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  1. #1
    Join Date
    Oct 2007
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    1

    Post Some Quesions about Database for school report

    Hi, I'm new to the world of database, and I'm doing my senior year school project on database, more specifically the open-source alternatives to database management for low budget businesses. It is required that I interview a professional from the field I am reporting on, and rather than do an interview with a single person I would like to be able to get input from multiple people here. I am going to post interview questions below.

    If you would like to participate in my interview please post your name and experience in the field of database technology and answer the questions below. Thank You, those who respond for your time!


    1. What are the advantages of a Database such as Oracle or Microsoft SQL, over free ware database
    management systems such as MySQL or Firebird?

    2. After the cost of implementing a database, what other costs that can arise?

    3. Although you maintain data in a database table, do you also have physical/paper copies of your
    database?

    4. What DBMS do you use and why?

    5. If you were going to re-plan and re-implement you current database setup from scratch, what would
    you make different?

    6. Would you say a small business, that only needs to keep track of a couple hundred customer records,
    or product inventories, will ever need to utilize the full capabilities of a corporate DBMS such as
    Oracle or Microsoft SQL?

    7. What type of database implementation, relational, hierarchical, ect.) do you use/prefer to use? What
    specific benefits of it make you choose this one?

    8. Oracle has a free version, how does this version compare to it's non-free counter part?

    9. What can a database administrator do to speed-up/increase performance of a database?

    10. Are there any disadvantages to using a database as opposed to physical storage of paper files?

  2. #2
    Join Date
    Jan 2007
    Location
    UK
    Posts
    11,434
    1. I'll let someone else field this one
    2. Support, storage, DR, lots more...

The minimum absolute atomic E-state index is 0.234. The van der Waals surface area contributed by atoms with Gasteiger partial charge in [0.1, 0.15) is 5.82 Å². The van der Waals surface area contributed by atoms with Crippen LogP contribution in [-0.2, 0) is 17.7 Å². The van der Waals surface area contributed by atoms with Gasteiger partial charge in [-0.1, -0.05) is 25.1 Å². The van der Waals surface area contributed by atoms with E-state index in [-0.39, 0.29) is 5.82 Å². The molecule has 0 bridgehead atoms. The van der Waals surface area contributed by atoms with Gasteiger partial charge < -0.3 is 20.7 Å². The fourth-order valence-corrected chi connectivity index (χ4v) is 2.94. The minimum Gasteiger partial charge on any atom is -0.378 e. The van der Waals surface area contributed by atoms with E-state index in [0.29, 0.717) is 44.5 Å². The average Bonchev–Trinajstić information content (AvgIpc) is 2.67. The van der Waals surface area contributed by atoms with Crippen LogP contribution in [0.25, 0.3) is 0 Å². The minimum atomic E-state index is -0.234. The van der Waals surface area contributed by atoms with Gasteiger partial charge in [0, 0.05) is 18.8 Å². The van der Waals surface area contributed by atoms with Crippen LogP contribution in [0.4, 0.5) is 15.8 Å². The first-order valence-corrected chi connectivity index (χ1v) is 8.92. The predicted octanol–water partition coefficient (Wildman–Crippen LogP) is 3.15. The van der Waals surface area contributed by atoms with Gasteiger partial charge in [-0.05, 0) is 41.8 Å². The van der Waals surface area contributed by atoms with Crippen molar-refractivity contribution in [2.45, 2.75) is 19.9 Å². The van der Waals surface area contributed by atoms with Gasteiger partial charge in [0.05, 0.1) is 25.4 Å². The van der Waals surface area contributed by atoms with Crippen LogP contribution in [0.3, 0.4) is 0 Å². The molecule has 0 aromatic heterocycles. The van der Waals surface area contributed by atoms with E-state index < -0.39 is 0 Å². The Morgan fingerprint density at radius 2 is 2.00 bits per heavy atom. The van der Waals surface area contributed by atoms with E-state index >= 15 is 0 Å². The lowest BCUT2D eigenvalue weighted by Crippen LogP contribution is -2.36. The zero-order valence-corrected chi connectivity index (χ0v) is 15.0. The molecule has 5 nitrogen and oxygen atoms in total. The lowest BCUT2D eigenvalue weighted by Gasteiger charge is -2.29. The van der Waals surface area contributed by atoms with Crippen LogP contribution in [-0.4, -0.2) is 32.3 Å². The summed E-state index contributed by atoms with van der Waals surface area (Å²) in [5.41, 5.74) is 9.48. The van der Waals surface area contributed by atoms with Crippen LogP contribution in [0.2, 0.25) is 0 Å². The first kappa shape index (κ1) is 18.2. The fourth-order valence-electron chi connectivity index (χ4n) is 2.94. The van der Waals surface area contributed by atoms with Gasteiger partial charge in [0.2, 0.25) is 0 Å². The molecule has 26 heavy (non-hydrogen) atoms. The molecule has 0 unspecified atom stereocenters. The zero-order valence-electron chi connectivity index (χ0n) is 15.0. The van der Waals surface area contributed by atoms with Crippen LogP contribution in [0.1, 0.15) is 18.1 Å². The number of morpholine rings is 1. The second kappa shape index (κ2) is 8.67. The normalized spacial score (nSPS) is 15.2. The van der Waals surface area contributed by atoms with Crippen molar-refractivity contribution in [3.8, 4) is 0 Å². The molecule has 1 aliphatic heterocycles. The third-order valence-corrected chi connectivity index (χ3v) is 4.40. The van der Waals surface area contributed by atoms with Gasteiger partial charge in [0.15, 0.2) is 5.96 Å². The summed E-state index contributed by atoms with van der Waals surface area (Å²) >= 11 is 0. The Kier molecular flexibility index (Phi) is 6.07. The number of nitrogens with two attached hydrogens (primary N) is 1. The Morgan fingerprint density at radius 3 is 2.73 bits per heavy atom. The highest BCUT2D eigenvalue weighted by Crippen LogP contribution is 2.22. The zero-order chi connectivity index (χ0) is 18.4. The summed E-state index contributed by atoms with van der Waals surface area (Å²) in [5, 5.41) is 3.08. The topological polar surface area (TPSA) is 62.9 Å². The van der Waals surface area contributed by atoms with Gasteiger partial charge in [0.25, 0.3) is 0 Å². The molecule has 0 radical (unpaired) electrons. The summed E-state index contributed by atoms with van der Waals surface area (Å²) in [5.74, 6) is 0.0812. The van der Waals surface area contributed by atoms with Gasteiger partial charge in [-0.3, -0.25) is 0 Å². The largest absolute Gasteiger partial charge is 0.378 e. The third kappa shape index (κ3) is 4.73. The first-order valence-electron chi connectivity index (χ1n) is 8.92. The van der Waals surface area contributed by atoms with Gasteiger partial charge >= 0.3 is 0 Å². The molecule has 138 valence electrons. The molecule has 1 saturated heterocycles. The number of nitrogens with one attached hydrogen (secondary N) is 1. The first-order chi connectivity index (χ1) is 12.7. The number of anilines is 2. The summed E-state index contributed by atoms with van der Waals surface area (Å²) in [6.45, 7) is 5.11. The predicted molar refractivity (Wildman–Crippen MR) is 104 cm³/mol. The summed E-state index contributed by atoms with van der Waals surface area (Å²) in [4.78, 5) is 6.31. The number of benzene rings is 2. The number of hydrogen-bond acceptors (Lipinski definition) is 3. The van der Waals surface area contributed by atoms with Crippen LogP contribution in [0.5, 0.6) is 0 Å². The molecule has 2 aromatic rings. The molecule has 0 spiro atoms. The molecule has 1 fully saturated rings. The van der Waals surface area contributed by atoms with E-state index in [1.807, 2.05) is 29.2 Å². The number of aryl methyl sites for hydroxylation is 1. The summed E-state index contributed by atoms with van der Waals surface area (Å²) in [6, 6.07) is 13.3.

3. No..? Instead of paper copies we take regular backups.
      What an odd question...
    4. I use MS SQL Server - because it's what they have at work
    5. Personally; I would redesign the schema for one of the systems and go through a long, painful data cleansing process.
    6. Ever? Perhaps... Circumstances
    7. relational.
    8. No idea - a wild stab in the dark: it'll be missing features
    9. Learn how to write efficient SQL is always the best place to start...
    10. Databases give an "instant" response, they're argueably more "green"... yada, yada... They keep me in a job... Not a good question

    Hope this helps!
    George
    Home | Blog

  3. #3
    Join Date
    Jun 2003
    Location
    Ohio
    Posts
    12,592
    1: More features. More power. Larger user community for support.
    2: Administering the database. Keeping the servers running from day to day is a large portion of the cost.
    3: No.
    4: SQL Server, some MS Access, occasionally Oracle. SQL Server primarily as it is superior to Oracle for database application development and far cheaper to administer.
    5: Kick all the developers and managers out of the building.
    6: A business such as you describe would be able to satisfy their requirements with MS Access.
    7: Relational is the best way to model actual business structures.
    8: Costs less?
    9: Query optimization. Proper indexing. Load balancing. Hardware updgrades.
    10: You seem to think the primary purpose of a database is to store information. Wrong. The primary purpose of a database is to RETRIEVE information. Quickly, and in a variety of configurations.
    If it's not practically useful, then it's practically useless.

    blindman
    www.chess.com: "sqlblindman"
    www.LobsterShot.blogspot.com

  4. #4
    Join Date
    Apr 2002
    Location
    Toronto, Canada
    Posts
    20,002
    1. you can get your VP to contact Oracle or Microsoft and have them come over and fix the server when it breaks
    2. hamsters and hamster food for the wheels that generate the electricity to run the database
    3. no, that would require far too much paper
    4. mysql because of all its lovely builtin functions
    5. nothing -- i did it right the first time
    6. ever? no
    7. relational, because then i can use SQL
    8. no idea -- check the oracle site
    9. buy more hardware
    10. yes, you need computers to run a database, and computers cost money
    rudy.ca | @rudydotca
    Buy my SitePoint book: Simply SQL

  5. #5
    Join Date
    May 2005
    Location
    San Antonio, Texas
    Posts
    134
    1. The most obvious difference/advantage to most people is cost. Its free! The more hidden advantage is that some of the 'free' DBMSs out there are open source. It can be a question of dealing with vendors versus having knowledgeable people working on an open system. Each company has to evaluate its needs and determine what it wants. Each database can have different advantages over another. Some might be faster with SELECTS/UPDATES or dealing with Blobs. If a company has specific needs it might need to pick a DBMS based on that.